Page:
The path for Internet start-ups used to be quite clear: establish a presence on the Web first, then come up with a version of your service for mobile devices.
Now, at a time when the mobile start-up Instagram can command $1 billion in a sale to Facebook, some start-ups are asking: Who needs the Web?
Smartphones are everywhere now, allowing apps like Foursquare and Path to be self-contained social worlds, existing almost entirely on mobile devices. It is a major change from just a few years ago, underscoring how the momentum in the tech world is shifting to mobile from computers.
In that context, the Instagram deal looks like something of a turning point, as even the Web giant Facebook tries to get a better grasp on a market that requires a rethinking of old rules.
“For decades, the center of computing has been the desktop, and software was modeled after the experience of using a typewriter,” said Georg Petschnigg, a former Microsoft employee who is one of the creators of Paper, a new sketchbook app for the iPad. “But technology is now more intimate and pervasive than that. We have it with us all the time, and we have to reimagine innovative new interfaces and experiences around that.”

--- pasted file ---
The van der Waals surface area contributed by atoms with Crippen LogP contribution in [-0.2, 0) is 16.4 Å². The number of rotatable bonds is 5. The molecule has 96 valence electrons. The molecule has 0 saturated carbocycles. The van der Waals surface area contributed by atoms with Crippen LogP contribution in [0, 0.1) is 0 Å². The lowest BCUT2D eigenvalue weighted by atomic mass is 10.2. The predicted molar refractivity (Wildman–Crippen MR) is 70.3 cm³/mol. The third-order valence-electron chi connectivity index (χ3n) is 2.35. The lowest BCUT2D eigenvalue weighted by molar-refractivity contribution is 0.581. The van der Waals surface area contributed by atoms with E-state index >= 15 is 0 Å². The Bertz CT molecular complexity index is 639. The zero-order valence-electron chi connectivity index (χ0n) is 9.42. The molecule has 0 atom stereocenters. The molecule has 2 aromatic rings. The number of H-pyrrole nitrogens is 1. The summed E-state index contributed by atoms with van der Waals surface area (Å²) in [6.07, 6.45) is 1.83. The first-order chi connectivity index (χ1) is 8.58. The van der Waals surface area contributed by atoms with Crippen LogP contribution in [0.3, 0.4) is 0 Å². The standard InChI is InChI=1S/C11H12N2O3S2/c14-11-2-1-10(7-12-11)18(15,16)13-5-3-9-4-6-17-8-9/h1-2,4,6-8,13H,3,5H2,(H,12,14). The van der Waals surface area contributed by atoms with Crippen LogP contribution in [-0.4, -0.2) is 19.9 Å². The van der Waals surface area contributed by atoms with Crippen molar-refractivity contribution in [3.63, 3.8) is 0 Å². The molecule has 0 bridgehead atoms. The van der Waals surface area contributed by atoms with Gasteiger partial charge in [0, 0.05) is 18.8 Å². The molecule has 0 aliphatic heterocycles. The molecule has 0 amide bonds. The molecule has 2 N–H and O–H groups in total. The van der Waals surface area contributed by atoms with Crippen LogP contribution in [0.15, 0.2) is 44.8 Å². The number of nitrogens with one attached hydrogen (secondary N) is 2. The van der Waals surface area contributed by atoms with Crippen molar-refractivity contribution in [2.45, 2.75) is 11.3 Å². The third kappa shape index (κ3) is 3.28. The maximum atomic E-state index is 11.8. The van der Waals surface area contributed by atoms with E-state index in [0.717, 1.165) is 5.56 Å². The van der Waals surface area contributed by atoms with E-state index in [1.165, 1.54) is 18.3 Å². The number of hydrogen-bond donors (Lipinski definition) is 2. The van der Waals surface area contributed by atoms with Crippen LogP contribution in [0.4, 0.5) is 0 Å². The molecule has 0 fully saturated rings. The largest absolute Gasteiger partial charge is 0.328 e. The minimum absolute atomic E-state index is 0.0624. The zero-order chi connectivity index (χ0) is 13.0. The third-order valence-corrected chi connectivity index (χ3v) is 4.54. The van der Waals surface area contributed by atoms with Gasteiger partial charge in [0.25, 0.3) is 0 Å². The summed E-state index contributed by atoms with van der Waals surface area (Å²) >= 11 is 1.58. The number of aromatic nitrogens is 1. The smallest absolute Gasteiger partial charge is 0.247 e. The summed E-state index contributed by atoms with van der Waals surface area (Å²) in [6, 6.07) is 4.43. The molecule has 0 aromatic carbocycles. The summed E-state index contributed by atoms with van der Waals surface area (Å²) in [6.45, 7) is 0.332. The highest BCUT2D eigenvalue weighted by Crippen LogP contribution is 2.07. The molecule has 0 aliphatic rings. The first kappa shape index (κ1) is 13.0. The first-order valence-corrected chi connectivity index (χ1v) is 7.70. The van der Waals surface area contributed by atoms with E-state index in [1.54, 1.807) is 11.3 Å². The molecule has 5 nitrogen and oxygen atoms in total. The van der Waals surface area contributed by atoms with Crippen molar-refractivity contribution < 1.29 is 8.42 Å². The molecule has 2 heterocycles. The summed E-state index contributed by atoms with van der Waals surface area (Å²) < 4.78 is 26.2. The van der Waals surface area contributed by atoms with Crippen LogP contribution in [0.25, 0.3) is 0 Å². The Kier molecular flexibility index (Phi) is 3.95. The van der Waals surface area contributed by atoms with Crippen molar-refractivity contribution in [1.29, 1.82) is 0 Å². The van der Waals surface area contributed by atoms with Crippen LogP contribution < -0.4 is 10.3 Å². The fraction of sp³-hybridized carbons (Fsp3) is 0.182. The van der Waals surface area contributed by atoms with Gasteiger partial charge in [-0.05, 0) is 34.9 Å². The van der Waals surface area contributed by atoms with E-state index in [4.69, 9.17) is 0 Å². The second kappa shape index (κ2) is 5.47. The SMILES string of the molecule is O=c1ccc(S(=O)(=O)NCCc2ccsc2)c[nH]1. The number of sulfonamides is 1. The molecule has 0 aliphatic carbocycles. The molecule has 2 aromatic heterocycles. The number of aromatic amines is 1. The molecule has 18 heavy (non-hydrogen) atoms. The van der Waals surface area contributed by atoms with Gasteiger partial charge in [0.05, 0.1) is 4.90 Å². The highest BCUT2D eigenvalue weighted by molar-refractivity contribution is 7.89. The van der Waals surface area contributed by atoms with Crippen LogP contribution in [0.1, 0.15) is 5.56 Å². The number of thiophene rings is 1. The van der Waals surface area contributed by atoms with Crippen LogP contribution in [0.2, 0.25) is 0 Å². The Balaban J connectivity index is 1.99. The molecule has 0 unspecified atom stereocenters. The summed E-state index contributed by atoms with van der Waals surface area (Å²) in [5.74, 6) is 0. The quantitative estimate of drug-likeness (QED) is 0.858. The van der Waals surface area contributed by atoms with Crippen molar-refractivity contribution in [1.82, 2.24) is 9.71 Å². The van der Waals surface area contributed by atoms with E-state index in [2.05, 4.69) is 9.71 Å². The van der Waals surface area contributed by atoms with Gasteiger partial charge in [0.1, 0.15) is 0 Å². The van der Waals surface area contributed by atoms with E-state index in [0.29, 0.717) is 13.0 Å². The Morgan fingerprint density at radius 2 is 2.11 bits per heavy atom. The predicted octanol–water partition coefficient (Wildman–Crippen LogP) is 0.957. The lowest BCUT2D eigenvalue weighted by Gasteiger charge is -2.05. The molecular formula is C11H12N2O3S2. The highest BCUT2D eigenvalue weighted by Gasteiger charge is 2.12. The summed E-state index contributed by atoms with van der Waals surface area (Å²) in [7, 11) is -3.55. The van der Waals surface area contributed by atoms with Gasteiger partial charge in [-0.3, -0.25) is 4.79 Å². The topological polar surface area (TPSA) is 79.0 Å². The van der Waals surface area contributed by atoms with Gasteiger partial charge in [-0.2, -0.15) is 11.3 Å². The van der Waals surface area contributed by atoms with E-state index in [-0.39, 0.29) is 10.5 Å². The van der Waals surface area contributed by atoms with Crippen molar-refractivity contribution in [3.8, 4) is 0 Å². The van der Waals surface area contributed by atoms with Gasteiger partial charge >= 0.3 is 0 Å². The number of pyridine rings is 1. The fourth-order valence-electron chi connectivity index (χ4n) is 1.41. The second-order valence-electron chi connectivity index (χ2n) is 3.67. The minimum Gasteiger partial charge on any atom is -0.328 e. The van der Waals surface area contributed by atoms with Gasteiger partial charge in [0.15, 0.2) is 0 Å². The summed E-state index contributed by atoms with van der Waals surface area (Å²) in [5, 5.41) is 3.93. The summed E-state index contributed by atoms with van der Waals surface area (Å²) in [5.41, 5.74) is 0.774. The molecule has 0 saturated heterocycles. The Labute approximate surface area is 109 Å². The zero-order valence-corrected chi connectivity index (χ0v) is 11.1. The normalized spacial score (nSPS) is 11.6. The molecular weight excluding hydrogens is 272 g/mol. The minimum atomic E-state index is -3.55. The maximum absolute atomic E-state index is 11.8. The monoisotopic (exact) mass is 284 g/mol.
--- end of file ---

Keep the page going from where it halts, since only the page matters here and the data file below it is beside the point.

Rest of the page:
Venture capitalists are eager to get in on the mobile trend. According to the research firm CB Insights, mobile apps and companies attracted 10 percent of the total investment dollars from American venture capital firms in last year’s fourth quarter, and 12 percent of deals were mobile-related, up from 7 or 8 percent in previous quarters.
Ben Lerer, manager of the venture capital firm Lerer Ventures, said he preferred to back companies that were building services for mobile first and the Web second, because “businesses that are thinking that way are planning for the future.”